Preparation is needed when it comes to taking the SHSAT, especially if you want to get admitted to your preferred specialized high school.

Sign in to your account. Next to your enrollment, click Access Resources. Go to the Study Plan, then select the test name from the left-hand menu. Under Review or Enter/Review Your Results, click Start.

Your ticket can be obtained by logging into your external link) account, meeting with your school counselor, or calling a Family Welcome Center. Your child’s test date, arrival time, test site, and testing accommodations are all listed on your test ticket (if applicable).

There is no penalty for guessing, so don’t leave any questions blank. Don’t get hung up on a single question. Pay close attention to the math questions. Make sure you write your math in a clear and concise manner. Don’t speed through the easier math problems; take your time and make sure you understand them.

Except for about 5-7 math questions that are student response questions, the test is almost entirely multiple choice.

On any given test or assessment, a cutoff score is a set of numbers used to weed away unqualified candidates. Many organizations choose not to utilize a “hard” cutoff score, which means they will still accept applicants who do not meet the criteria.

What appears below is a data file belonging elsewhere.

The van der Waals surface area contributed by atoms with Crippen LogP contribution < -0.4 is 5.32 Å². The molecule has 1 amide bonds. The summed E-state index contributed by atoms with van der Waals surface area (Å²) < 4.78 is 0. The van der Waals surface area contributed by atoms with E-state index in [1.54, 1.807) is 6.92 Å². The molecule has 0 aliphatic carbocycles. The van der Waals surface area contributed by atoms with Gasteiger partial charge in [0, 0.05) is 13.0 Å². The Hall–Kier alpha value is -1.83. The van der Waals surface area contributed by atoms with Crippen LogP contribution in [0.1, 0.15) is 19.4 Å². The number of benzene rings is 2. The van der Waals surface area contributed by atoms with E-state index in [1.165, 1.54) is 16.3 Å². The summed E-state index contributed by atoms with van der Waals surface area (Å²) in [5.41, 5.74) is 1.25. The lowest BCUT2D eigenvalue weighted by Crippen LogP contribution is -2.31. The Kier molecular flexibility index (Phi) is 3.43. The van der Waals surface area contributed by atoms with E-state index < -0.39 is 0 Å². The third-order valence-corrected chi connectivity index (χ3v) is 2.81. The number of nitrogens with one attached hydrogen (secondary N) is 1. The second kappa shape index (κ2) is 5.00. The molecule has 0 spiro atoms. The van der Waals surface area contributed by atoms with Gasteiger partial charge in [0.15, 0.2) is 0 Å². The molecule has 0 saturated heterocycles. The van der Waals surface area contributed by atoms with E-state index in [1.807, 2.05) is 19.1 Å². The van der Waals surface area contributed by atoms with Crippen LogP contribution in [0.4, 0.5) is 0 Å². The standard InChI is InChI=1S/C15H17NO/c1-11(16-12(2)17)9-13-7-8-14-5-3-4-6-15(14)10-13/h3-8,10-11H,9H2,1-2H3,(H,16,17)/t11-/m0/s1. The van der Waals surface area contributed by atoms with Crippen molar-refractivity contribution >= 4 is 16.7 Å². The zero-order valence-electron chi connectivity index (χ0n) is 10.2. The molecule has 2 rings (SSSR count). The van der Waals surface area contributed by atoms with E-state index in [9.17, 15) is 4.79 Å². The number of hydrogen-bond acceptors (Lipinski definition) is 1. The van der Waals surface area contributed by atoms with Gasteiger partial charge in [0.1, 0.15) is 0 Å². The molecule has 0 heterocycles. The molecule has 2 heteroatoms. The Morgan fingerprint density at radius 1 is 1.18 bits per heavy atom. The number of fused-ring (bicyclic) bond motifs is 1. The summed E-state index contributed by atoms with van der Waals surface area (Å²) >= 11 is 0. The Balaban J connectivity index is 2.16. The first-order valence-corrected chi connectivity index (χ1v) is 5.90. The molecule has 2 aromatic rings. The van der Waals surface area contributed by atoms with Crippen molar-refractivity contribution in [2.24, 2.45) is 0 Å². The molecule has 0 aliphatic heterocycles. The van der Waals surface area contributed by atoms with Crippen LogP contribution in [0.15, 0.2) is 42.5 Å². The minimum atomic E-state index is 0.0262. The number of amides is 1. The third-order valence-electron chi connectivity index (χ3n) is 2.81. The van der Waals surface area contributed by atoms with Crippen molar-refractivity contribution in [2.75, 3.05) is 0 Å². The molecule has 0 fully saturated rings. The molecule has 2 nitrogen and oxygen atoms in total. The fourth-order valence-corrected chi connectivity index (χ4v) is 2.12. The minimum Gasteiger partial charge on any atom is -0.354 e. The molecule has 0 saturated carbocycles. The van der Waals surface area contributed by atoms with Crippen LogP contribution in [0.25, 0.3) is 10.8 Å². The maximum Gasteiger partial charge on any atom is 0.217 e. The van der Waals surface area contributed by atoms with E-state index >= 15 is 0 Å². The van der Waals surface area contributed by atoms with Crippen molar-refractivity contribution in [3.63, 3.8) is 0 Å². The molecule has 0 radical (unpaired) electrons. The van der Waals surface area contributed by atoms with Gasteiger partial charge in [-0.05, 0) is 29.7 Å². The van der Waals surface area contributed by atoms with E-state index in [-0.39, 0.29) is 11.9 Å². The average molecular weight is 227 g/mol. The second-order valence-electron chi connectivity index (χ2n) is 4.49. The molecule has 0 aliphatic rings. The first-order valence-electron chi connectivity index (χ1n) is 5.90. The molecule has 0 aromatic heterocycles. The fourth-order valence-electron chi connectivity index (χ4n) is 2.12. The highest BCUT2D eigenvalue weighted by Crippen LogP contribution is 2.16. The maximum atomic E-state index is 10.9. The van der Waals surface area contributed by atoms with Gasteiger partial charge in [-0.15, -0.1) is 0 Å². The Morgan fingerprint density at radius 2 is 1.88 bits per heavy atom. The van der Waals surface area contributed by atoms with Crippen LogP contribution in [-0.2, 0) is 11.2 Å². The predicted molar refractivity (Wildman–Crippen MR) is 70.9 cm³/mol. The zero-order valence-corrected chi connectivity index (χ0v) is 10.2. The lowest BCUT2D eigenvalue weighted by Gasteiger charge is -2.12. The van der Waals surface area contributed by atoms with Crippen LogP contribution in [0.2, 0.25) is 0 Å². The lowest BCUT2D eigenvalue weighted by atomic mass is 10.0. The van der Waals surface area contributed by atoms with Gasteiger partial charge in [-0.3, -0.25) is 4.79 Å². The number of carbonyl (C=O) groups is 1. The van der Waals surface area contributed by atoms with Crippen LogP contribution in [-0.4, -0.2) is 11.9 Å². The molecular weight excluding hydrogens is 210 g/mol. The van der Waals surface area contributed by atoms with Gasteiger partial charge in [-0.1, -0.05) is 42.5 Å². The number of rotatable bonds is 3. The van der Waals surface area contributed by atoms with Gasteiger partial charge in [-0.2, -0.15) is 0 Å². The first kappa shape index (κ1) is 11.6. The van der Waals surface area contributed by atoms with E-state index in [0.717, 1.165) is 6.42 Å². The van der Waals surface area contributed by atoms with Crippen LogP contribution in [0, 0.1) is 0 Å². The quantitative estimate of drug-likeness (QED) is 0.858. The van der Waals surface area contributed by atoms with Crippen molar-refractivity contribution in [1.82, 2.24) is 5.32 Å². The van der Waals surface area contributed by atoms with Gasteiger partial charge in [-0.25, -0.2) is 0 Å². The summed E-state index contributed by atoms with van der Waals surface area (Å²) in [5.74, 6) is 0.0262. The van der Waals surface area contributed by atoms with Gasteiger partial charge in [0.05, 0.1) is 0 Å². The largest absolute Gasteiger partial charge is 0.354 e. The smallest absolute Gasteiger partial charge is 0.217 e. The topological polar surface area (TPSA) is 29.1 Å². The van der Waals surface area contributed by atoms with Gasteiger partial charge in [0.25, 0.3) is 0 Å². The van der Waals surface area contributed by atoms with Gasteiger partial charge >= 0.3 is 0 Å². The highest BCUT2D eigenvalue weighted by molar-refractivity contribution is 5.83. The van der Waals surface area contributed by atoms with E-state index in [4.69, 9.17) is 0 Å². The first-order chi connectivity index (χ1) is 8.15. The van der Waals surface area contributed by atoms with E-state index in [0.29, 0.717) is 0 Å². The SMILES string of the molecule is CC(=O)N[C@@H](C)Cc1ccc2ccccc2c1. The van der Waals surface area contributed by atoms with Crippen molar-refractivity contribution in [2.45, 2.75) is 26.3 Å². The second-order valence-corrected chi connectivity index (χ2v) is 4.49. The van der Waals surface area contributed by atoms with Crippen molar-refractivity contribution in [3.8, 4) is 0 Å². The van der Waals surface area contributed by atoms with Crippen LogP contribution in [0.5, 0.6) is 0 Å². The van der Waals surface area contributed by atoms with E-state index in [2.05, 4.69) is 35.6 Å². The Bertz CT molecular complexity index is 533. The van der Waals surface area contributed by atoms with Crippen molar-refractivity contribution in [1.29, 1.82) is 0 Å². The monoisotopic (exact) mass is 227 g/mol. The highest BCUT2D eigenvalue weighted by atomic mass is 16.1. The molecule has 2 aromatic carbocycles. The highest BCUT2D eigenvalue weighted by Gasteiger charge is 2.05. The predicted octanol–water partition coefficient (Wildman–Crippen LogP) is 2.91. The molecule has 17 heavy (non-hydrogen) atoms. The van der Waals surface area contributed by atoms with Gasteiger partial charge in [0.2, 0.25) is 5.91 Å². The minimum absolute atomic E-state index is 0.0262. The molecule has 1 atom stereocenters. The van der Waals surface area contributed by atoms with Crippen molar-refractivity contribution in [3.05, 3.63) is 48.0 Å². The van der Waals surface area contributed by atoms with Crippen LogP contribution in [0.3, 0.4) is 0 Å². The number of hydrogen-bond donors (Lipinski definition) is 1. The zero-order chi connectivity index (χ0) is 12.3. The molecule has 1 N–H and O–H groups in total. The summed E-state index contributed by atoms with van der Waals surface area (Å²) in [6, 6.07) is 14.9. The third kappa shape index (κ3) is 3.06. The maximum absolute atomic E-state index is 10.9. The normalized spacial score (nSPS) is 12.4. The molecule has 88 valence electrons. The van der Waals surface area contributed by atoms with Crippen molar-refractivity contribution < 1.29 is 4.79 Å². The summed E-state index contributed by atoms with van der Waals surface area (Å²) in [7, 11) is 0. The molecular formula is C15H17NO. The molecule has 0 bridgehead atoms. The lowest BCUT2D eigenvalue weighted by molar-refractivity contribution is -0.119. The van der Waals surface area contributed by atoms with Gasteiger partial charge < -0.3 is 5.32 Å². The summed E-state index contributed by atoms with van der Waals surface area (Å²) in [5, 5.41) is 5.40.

The 9th-grade SHSAT includes a wide range of mathematical topics, including advanced algebra and word problems, with a focus on coordinate geometry (graphing functions, slopes, and transformations) and three-dimensional geometry. Basic trigonometry (SOH CAH TOA) is also included in the test, which is not covered in the 8th-grade exam.

The SHSAT prep book from ArgoPrep includes 5 full-length examinations with thorough answer explanations, as well as a grammar and math overview.

The SHSAT does not have a passing score. About 3,000 to 4,000 top-scoring kids are awarded admission to specialized high schools out of about 30,000 students who take the test.

The required score for Stuyvesant is 589.

The required score for Brooklyn Tech is 525.

Arithmetic, Algebra, Geometry, and Probability/Data Interpretation are the four major areas included on the Specialized High Schools Admissions Test.

For 8th grade students, it is offered every year during the month of October. On the other hand, for 9th-grade students, it is offered every year during the month of November.

For 9th graders, at the middle of October.

SHSAT, created in 1904